Without filling in and submitting the notification form properly the notification is not complete, and neither are the deadlines for submission met nor the deadlines for the HCC to issue its decision. Depending on the extent of omission, it may be considered as a failure to notify.
Within a month of receiving a notification, the president of the HCC must issue an Act to certify that the concentration concerned does not fall within the scope of the law. If the concentration falls within the scope of the law, the concentration may be examined in one or two phases, in line with the practice defined by EU Regulation 139/2004.
If the HCC finds that the concentration notified does not raise serious doubts as to its compatibility with the competition requirements of the relevant national markets, the HCC issues a decision approving the concentration within a month from the date of notification (ie, within the same period granted for the verification that the concentration is within or outside of the scope of the law).
If the HCC finds that the concentration raises serious doubts, its president will issue a decision initiating Phase II proceedings, which is notified to the interested parties. This decision must be issued within a month of receiving the notification. Following the decision, the case must be introduced within 45 days to the HCC, which has to decide within 90 days to approve or prohibit the concentration. If the HCC fails to issue a decision within this 90-day period, the concentration is deemed to be approved. Both the 45 and 90-day deadlines start from the initiation of the Phase II examination, instead of the notification date under the previous law.
The first month from when the notification is received is the most critical within this period and the concentration may be declared as not falling within the scope of the law and, if it does, will be decided if it is allowed because it does not raise serious doubts that it will significantly impede competition or whether Phase II will follow (ie, whether a full investigation has to follow). The total maximum period, provided that the notification is full and no remedies have been submitted, is a month plus 90 days.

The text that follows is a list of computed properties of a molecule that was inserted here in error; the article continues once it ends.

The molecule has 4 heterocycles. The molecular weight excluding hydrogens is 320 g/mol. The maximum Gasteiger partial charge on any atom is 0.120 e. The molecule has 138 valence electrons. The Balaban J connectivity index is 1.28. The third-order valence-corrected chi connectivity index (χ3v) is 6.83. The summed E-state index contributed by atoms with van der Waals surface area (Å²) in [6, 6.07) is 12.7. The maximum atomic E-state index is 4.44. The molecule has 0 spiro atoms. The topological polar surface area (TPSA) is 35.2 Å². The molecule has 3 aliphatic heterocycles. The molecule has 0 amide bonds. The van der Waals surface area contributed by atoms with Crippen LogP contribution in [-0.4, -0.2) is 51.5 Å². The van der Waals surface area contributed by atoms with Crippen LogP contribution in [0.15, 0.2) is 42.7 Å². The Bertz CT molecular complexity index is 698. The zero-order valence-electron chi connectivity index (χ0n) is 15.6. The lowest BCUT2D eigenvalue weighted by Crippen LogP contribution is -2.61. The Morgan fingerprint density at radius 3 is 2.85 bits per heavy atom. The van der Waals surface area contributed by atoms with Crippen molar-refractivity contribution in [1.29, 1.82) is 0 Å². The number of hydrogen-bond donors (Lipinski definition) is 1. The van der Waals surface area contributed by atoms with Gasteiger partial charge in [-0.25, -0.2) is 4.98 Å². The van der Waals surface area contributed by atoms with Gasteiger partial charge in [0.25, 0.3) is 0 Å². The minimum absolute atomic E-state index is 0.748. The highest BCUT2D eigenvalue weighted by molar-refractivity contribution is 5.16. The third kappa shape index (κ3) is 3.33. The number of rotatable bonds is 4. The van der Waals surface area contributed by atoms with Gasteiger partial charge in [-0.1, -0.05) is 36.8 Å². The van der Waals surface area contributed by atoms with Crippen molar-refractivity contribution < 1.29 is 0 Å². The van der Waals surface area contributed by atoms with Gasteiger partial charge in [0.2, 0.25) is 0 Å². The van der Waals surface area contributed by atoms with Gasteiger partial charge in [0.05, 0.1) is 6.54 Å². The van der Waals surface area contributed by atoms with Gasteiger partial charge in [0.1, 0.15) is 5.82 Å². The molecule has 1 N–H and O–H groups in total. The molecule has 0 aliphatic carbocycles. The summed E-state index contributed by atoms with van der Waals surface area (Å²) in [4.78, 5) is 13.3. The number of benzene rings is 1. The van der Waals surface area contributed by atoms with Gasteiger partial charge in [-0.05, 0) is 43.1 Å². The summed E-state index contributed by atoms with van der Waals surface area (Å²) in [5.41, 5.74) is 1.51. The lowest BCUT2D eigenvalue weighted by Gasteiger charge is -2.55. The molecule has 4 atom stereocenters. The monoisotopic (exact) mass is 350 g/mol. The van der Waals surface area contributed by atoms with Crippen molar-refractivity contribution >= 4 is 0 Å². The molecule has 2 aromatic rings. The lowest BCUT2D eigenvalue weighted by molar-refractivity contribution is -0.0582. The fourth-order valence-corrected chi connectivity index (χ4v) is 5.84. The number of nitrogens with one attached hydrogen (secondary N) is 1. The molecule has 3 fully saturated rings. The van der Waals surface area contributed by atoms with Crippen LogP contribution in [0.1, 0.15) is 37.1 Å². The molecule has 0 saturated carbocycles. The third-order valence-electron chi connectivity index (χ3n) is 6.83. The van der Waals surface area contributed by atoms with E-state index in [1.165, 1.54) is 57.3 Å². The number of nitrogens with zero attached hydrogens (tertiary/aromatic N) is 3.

During the Phase II investigation, and within a period of 20 days from when the parties receive the recommendation and the case is introduced before the HCC, the parties may jointly proceed to modifications in concentration or propose remedies to remove the serious doubts as to its compatibility with the competition in the relevant market. The HCC may, in exceptional cases, accept a proposal of remedies after the expiration of the above deadline. In this case, the Phase II deadline of 90 days may be extended by 15 days to 105 days in total.
The HCC may approve the notified concentration, attaching to its decision conditions and provisions to ensure compliance of the participating undertakings with the commitments undertaken by them with a view to rendering the concentration compatible with the provisions of the law requiring that the concentration must not raise serious doubts on its significant impact to competition in national market or, in case of a joint venture, the latter operates as an autonomous unit.